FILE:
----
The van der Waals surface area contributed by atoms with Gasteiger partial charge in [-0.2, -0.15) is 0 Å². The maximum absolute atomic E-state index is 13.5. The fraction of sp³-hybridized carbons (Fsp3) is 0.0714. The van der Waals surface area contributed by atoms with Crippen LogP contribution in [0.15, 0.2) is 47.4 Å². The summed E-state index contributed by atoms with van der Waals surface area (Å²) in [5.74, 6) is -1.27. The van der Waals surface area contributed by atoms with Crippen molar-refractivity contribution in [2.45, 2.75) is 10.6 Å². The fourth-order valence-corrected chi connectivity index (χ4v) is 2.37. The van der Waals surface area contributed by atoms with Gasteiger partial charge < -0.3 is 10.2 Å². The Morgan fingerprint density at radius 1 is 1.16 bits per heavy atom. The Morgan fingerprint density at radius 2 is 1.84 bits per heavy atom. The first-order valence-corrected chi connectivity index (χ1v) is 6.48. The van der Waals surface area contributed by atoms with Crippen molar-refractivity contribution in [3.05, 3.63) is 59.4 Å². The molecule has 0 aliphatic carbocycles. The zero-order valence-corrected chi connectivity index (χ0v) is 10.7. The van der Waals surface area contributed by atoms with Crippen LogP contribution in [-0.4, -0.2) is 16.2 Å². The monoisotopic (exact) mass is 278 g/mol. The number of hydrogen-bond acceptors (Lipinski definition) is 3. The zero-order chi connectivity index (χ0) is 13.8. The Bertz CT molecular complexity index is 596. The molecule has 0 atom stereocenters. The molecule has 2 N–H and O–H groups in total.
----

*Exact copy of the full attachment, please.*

The van der Waals surface area contributed by atoms with Gasteiger partial charge in [-0.2, -0.15) is 0 Å². The maximum absolute atomic E-state index is 13.5. The fraction of sp³-hybridized carbons (Fsp3) is 0.0714. The van der Waals surface area contributed by atoms with Crippen LogP contribution in [0.15, 0.2) is 47.4 Å². The summed E-state index contributed by atoms with van der Waals surface area (Å²) in [5.74, 6) is -1.27. The van der Waals surface area contributed by atoms with Crippen molar-refractivity contribution in [2.45, 2.75) is 10.6 Å². The fourth-order valence-corrected chi connectivity index (χ4v) is 2.37. The van der Waals surface area contributed by atoms with Gasteiger partial charge < -0.3 is 10.2 Å². The Morgan fingerprint density at radius 1 is 1.16 bits per heavy atom. The Morgan fingerprint density at radius 2 is 1.84 bits per heavy atom. The first-order valence-corrected chi connectivity index (χ1v) is 6.48. The van der Waals surface area contributed by atoms with Crippen molar-refractivity contribution in [3.05, 3.63) is 59.4 Å². The molecule has 0 aliphatic carbocycles. The zero-order valence-corrected chi connectivity index (χ0v) is 10.7. The van der Waals surface area contributed by atoms with Crippen LogP contribution in [-0.4, -0.2) is 16.2 Å². The monoisotopic (exact) mass is 278 g/mol. The number of hydrogen-bond acceptors (Lipinski definition) is 3. The zero-order chi connectivity index (χ0) is 13.8. The Bertz CT molecular complexity index is 596. The molecule has 0 atom stereocenters. The molecule has 2 N–H and O–H groups in total.